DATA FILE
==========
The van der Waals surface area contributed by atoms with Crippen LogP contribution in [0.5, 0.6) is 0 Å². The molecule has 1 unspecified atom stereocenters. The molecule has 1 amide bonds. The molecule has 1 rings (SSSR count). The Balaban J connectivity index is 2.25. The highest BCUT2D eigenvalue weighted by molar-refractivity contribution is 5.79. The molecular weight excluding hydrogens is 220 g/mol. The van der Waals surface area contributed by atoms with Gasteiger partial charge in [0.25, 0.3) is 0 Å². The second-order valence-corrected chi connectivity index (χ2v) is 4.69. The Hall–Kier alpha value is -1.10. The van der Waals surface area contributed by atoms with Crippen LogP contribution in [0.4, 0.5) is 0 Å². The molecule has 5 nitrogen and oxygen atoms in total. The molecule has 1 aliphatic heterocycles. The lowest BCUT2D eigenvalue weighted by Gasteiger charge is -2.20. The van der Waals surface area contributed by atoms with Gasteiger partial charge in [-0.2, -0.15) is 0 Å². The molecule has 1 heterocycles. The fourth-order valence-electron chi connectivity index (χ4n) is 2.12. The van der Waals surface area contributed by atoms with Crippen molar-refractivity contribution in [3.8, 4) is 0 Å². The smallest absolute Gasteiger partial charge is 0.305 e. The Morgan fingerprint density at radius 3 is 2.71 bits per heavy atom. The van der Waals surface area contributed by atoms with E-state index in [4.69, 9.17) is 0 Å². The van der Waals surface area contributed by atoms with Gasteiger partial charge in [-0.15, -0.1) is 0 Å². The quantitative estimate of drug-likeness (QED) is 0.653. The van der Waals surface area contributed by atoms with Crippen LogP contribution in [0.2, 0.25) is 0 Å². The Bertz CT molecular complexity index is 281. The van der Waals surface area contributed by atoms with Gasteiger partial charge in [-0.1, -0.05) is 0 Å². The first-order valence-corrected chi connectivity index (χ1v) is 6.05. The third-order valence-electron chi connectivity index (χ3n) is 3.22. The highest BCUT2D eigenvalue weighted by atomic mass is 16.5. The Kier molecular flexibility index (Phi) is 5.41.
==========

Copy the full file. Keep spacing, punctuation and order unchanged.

The van der Waals surface area contributed by atoms with Crippen LogP contribution in [0.5, 0.6) is 0 Å². The molecule has 1 unspecified atom stereocenters. The molecule has 1 amide bonds. The molecule has 1 rings (SSSR count). The Balaban J connectivity index is 2.25. The highest BCUT2D eigenvalue weighted by molar-refractivity contribution is 5.79. The molecular weight excluding hydrogens is 220 g/mol. The van der Waals surface area contributed by atoms with Gasteiger partial charge in [0.25, 0.3) is 0 Å². The second-order valence-corrected chi connectivity index (χ2v) is 4.69. The Hall–Kier alpha value is -1.10. The van der Waals surface area contributed by atoms with Crippen LogP contribution in [0.4, 0.5) is 0 Å². The molecule has 5 nitrogen and oxygen atoms in total. The molecule has 1 aliphatic heterocycles. The lowest BCUT2D eigenvalue weighted by Gasteiger charge is -2.20. The van der Waals surface area contributed by atoms with Gasteiger partial charge in [-0.2, -0.15) is 0 Å². The molecule has 1 heterocycles. The fourth-order valence-electron chi connectivity index (χ4n) is 2.12. The van der Waals surface area contributed by atoms with Crippen molar-refractivity contribution in [3.8, 4) is 0 Å². The smallest absolute Gasteiger partial charge is 0.305 e. The Morgan fingerprint density at radius 3 is 2.71 bits per heavy atom. The van der Waals surface area contributed by atoms with E-state index in [4.69, 9.17) is 0 Å². The van der Waals surface area contributed by atoms with Gasteiger partial charge in [-0.15, -0.1) is 0 Å². The quantitative estimate of drug-likeness (QED) is 0.653. The van der Waals surface area contributed by atoms with Crippen LogP contribution in [0.2, 0.25) is 0 Å². The Bertz CT molecular complexity index is 281. The van der Waals surface area contributed by atoms with Gasteiger partial charge in [-0.1, -0.05) is 0 Å². The first-order valence-corrected chi connectivity index (χ1v) is 6.05. The third-order valence-electron chi connectivity index (χ3n) is 3.22. The highest BCUT2D eigenvalue weighted by atomic mass is 16.5. The Kier molecular flexibility index (Phi) is 5.41.